A total lunar eclipse graced Oakland’s skies before dawn this morning (October 8, 2014). As you can see from the first photo, the full moon looked like a copper penny in the sky. The earth’s shadow blocked all direct sunlight on the moon’s surface, only allowing sunlight refracted by our atmosphere to reach our neighbor’s surface. The moon was significantly dimmed during totality, but you could still make out major surface markings.
The image above was taken during total eclipse, with a 300mm lens mounted on a tripod. The three faint dots in a row on the right side of the photo are stars in the constellation Pisces, the fish. The faint ‘star’ about one lunar diameter to the lower left of the moon (about 8 o’clock from the moon’s center) is actually the planet Uranus. It’s hard to believe that a planet 30,518 miles in diameter (the earth is 7,918 miles wide) can look like a speck of dust, but it’s 1.8 billion miles away! You may need to enlarge the photo by clicking on it in order to see these faint images.
For comparison purposes, the second photo was taken during the previous total lunar eclipse visible from Oakland (April 15, 2014), using the same camera and lens that shot the first photo. To me, this morning’s total eclipse seems a bit brighter. This is, in part, due to this morning’s superior viewing conditions (the April eclipse was viewed with some cloud in the area which may have darkened the moon, somewhat).
You may also notice that this morning’s moon was slightly larger than the one in April. Can you discern the slight difference in the moon’s size in the two photographs? This is because this morning’s eclipse occurred close to the moon’s perigee — that portion of the moon’s orbit that brings it closest to earth (in fact, today’s full moon was almost considered a ‘super-moon’). As a result of the moon’s closer distance, this morning’s moon was about 5% larger than April’s eclipsed moon.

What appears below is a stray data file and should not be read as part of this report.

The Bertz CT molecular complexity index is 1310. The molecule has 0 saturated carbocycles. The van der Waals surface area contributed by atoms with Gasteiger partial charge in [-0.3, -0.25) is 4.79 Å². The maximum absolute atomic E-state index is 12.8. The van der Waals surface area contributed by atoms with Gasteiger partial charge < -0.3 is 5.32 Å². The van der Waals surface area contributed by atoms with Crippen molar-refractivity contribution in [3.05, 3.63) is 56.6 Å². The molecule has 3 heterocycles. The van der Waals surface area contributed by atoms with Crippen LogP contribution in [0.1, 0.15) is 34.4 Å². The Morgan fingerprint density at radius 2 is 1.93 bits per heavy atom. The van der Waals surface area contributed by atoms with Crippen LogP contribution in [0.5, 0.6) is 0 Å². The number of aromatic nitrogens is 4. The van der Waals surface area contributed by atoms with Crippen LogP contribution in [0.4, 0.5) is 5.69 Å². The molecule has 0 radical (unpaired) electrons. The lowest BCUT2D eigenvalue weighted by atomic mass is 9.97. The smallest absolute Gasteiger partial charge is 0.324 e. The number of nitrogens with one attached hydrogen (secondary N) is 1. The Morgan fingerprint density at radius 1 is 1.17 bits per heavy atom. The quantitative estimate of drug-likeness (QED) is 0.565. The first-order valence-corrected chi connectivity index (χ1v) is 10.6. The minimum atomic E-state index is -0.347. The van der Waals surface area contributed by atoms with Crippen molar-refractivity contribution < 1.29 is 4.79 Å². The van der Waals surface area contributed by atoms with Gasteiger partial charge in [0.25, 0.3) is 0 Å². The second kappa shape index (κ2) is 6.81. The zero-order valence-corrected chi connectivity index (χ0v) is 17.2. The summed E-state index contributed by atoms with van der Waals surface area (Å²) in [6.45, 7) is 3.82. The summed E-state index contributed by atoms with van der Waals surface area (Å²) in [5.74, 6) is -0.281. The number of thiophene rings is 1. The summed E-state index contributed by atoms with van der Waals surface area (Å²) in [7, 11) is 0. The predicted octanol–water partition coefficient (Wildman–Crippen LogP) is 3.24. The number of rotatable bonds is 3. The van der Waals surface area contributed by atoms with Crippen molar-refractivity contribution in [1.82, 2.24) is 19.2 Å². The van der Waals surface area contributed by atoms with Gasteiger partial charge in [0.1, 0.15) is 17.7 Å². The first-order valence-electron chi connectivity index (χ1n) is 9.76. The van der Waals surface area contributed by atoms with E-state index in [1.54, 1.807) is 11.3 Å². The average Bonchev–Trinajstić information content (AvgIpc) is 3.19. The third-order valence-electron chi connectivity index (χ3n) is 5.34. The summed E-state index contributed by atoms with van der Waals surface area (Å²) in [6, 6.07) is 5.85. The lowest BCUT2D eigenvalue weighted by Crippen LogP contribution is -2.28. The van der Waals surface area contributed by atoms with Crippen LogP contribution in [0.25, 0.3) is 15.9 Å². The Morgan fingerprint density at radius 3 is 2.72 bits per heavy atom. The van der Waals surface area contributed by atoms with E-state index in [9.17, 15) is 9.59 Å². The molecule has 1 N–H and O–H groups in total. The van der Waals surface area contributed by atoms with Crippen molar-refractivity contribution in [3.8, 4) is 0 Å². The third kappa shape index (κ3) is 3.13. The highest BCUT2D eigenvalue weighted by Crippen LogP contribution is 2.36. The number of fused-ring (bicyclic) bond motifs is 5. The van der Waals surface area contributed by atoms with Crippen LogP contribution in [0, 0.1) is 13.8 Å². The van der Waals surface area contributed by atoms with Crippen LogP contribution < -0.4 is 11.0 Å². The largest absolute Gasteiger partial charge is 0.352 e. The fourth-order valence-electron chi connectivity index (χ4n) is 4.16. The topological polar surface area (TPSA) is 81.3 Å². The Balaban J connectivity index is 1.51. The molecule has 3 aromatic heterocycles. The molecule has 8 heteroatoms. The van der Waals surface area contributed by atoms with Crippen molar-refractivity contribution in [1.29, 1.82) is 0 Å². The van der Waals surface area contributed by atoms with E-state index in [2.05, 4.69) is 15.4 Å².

To give a sense of scale, I shot the third photo through one of our rosebushes, using a flash. This is approximately what this morning’s eclipsed moon looked like when viewed with the naked eye.
The last photo was taken about 4:30am today, shortly after totality ended. In this image, the moon is in partial eclipse, with the upper edge of the moon back in sunlight. To me, this image looks like the planet Mars, with the sunlit portion resembling Mars’ polar ice cap.
Needless to say, those who observed today’s early morning eclipse were not disappointed. And for those who may have missed the spectacle, I hope these pictures give you a taste of the beautiful display that was visible in Oakland’s sky before dawn.
Keeping Oakland Beautiful is everybody’s business.
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